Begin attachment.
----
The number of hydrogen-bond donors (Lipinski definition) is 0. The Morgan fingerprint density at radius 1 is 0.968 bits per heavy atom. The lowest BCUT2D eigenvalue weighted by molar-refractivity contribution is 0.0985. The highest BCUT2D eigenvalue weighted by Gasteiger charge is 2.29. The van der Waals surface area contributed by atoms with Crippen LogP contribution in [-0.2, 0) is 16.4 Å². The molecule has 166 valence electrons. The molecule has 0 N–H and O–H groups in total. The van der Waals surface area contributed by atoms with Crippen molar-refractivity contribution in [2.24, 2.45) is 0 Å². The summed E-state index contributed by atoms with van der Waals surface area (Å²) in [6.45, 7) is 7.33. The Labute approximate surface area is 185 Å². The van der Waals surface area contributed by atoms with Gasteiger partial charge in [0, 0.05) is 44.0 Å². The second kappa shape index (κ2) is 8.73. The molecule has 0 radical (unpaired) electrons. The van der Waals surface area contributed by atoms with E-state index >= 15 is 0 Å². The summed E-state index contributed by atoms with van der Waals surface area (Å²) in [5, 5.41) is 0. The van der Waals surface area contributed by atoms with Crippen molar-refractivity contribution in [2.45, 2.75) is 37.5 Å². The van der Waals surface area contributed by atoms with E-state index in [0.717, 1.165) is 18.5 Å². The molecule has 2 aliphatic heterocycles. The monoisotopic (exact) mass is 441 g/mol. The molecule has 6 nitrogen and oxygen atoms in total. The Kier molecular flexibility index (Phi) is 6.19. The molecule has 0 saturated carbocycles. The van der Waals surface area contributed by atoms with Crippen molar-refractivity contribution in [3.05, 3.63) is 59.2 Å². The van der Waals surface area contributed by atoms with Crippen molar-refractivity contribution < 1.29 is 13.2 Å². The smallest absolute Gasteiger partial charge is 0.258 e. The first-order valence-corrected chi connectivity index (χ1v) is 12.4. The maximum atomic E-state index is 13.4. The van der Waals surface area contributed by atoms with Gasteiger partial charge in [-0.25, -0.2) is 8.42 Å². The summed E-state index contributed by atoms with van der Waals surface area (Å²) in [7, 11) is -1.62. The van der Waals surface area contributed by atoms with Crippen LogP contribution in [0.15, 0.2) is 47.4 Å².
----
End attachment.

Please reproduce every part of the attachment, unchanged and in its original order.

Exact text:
The number of hydrogen-bond donors (Lipinski definition) is 0. The Morgan fingerprint density at radius 1 is 0.968 bits per heavy atom. The lowest BCUT2D eigenvalue weighted by molar-refractivity contribution is 0.0985. The highest BCUT2D eigenvalue weighted by Gasteiger charge is 2.29. The van der Waals surface area contributed by atoms with Crippen LogP contribution in [-0.2, 0) is 16.4 Å². The molecule has 166 valence electrons. The molecule has 0 N–H and O–H groups in total. The van der Waals surface area contributed by atoms with Crippen molar-refractivity contribution in [2.24, 2.45) is 0 Å². The summed E-state index contributed by atoms with van der Waals surface area (Å²) in [6.45, 7) is 7.33. The Labute approximate surface area is 185 Å². The van der Waals surface area contributed by atoms with Gasteiger partial charge in [0, 0.05) is 44.0 Å². The second kappa shape index (κ2) is 8.73. The molecule has 0 radical (unpaired) electrons. The van der Waals surface area contributed by atoms with E-state index >= 15 is 0 Å². The summed E-state index contributed by atoms with van der Waals surface area (Å²) in [5, 5.41) is 0. The van der Waals surface area contributed by atoms with Crippen molar-refractivity contribution in [2.45, 2.75) is 37.5 Å². The van der Waals surface area contributed by atoms with E-state index in [0.717, 1.165) is 18.5 Å². The molecule has 2 aliphatic heterocycles. The monoisotopic (exact) mass is 441 g/mol. The molecule has 6 nitrogen and oxygen atoms in total. The Kier molecular flexibility index (Phi) is 6.19. The molecule has 0 saturated carbocycles. The van der Waals surface area contributed by atoms with Crippen molar-refractivity contribution in [3.05, 3.63) is 59.2 Å². The van der Waals surface area contributed by atoms with Crippen molar-refractivity contribution < 1.29 is 13.2 Å². The smallest absolute Gasteiger partial charge is 0.258 e. The first-order valence-corrected chi connectivity index (χ1v) is 12.4. The maximum atomic E-state index is 13.4. The van der Waals surface area contributed by atoms with Gasteiger partial charge in [-0.25, -0.2) is 8.42 Å². The summed E-state index contributed by atoms with van der Waals surface area (Å²) in [7, 11) is -1.62. The van der Waals surface area contributed by atoms with Crippen LogP contribution in [0.15, 0.2) is 47.4 Å².